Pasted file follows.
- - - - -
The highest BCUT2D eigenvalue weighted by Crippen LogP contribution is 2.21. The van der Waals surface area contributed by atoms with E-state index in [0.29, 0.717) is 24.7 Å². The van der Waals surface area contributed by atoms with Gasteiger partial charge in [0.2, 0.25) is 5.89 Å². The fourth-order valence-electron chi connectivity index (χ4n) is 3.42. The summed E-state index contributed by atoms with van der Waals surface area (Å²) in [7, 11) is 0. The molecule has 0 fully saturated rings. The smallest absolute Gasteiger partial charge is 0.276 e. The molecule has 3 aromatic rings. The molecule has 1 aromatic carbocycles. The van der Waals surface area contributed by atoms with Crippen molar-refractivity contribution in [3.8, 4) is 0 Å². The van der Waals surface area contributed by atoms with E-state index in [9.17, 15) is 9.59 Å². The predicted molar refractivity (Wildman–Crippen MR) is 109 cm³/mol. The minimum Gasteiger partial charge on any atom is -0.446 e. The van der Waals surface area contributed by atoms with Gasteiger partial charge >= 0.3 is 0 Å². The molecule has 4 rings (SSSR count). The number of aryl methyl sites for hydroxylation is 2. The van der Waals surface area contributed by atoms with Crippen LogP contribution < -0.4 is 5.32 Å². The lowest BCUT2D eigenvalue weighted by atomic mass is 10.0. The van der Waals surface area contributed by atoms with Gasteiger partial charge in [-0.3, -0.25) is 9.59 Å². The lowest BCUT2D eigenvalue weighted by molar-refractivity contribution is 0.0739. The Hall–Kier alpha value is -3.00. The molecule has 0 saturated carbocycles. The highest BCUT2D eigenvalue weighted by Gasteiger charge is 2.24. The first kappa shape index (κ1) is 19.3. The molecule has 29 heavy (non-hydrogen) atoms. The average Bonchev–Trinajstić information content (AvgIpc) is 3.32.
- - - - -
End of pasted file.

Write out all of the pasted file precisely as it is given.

The highest BCUT2D eigenvalue weighted by Crippen LogP contribution is 2.21. The van der Waals surface area contributed by atoms with E-state index in [0.29, 0.717) is 24.7 Å². The van der Waals surface area contributed by atoms with Gasteiger partial charge in [0.2, 0.25) is 5.89 Å². The fourth-order valence-electron chi connectivity index (χ4n) is 3.42. The summed E-state index contributed by atoms with van der Waals surface area (Å²) in [7, 11) is 0. The molecule has 0 fully saturated rings. The smallest absolute Gasteiger partial charge is 0.276 e. The molecule has 3 aromatic rings. The molecule has 1 aromatic carbocycles. The van der Waals surface area contributed by atoms with Crippen molar-refractivity contribution in [3.8, 4) is 0 Å². The van der Waals surface area contributed by atoms with E-state index in [9.17, 15) is 9.59 Å². The predicted molar refractivity (Wildman–Crippen MR) is 109 cm³/mol. The minimum Gasteiger partial charge on any atom is -0.446 e. The van der Waals surface area contributed by atoms with Gasteiger partial charge >= 0.3 is 0 Å². The molecule has 4 rings (SSSR count). The number of aryl methyl sites for hydroxylation is 2. The van der Waals surface area contributed by atoms with Crippen LogP contribution < -0.4 is 5.32 Å². The lowest BCUT2D eigenvalue weighted by atomic mass is 10.0. The van der Waals surface area contributed by atoms with Gasteiger partial charge in [-0.3, -0.25) is 9.59 Å². The lowest BCUT2D eigenvalue weighted by molar-refractivity contribution is 0.0739. The Hall–Kier alpha value is -3.00. The molecule has 0 saturated carbocycles. The highest BCUT2D eigenvalue weighted by Gasteiger charge is 2.24. The first kappa shape index (κ1) is 19.3. The molecule has 29 heavy (non-hydrogen) atoms. The average Bonchev–Trinajstić information content (AvgIpc) is 3.32.